The four-door luxury saloon employs a low-temperature proton exchange membrane (LT PEM) fuel cell stack and carbonfibre hydrogen tanks together with a plug-in lithium-ion battery and a pair of electric motors to achieve an overall zero-emission range of up to 311 miles.
Mounted up front in the space usually taken up by the A7’s more traditional combustion engines, the fuel cell employed by the A7 h-tron comprises over 300 cells, each of which is a polymer membrane separated by a platinum-based catalyst. It operates in a voltage range between 230 and 360 volts.
The fuel stack is supported by a plug-in 8.8kW/h lithium-ion battery mounted within the floor of the boot. It boasts a recharge time of two hours on a regular 240-volt mains and also stores recuperated kinetic energy, helping to extend the overall range up a claimed 31 miles. Refilling the hydrogen supply, meanwhile, takes two minutes.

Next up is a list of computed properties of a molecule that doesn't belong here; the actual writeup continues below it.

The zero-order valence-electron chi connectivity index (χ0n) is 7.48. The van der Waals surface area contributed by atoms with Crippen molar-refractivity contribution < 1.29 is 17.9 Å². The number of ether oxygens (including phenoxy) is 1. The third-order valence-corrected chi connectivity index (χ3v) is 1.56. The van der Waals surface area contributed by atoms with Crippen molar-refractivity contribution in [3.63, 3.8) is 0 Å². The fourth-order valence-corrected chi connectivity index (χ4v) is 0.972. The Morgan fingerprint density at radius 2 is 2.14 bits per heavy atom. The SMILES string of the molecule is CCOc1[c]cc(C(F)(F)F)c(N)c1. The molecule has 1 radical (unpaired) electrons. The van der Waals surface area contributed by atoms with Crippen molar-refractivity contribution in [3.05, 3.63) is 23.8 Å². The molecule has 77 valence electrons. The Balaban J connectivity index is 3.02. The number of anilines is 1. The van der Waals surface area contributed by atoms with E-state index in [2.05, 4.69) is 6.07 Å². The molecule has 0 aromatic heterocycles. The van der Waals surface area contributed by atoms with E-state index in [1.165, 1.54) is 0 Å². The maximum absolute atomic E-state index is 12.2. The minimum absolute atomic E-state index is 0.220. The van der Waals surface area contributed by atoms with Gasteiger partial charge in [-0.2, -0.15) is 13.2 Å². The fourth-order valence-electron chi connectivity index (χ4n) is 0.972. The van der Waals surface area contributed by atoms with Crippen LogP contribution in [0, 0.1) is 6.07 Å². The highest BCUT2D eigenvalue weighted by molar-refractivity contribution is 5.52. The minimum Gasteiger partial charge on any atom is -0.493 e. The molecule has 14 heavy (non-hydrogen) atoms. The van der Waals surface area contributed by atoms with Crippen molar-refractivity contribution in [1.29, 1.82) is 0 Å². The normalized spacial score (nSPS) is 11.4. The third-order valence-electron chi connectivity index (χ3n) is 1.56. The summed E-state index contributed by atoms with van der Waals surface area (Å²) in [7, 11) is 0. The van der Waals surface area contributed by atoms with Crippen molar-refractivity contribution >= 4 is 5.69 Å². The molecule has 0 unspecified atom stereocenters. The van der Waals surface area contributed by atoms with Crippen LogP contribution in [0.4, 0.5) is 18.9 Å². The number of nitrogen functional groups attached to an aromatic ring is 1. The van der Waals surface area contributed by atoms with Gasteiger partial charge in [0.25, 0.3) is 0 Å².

The new Audi uses two electric electric motors – one mounted up front and one at the rear. They developed nominal 114bhp and 199lb ft each, providing the A7 h-tron with a combined 228bhp and 398lb ft of torque.
With drive sent to all four wheels, Audi claims the 1950kg A7 h-tron accelerates from 0-62mph in 7.8sec and reaches a top speed of 113mph.
Audi's technical chief Ulrich Hackenberg said hydrogen power would form part of an increasing varied drivetrain landscape in the future: "This is the most forward-looking concept from our research and development team. The A7 h-tron is unique in many regards.
"It is the first performance fuel cell vehicle, but it's important to know that CO2 emissions are zero. This is outperforming the competition. It is a bold statement for the potential of fuel cells and a benchmark innovation."
The A7 h-tron is the German car maker’s third hydrogen-powered prototype, following on from the earlier A2 H2 and Q5 HFC.
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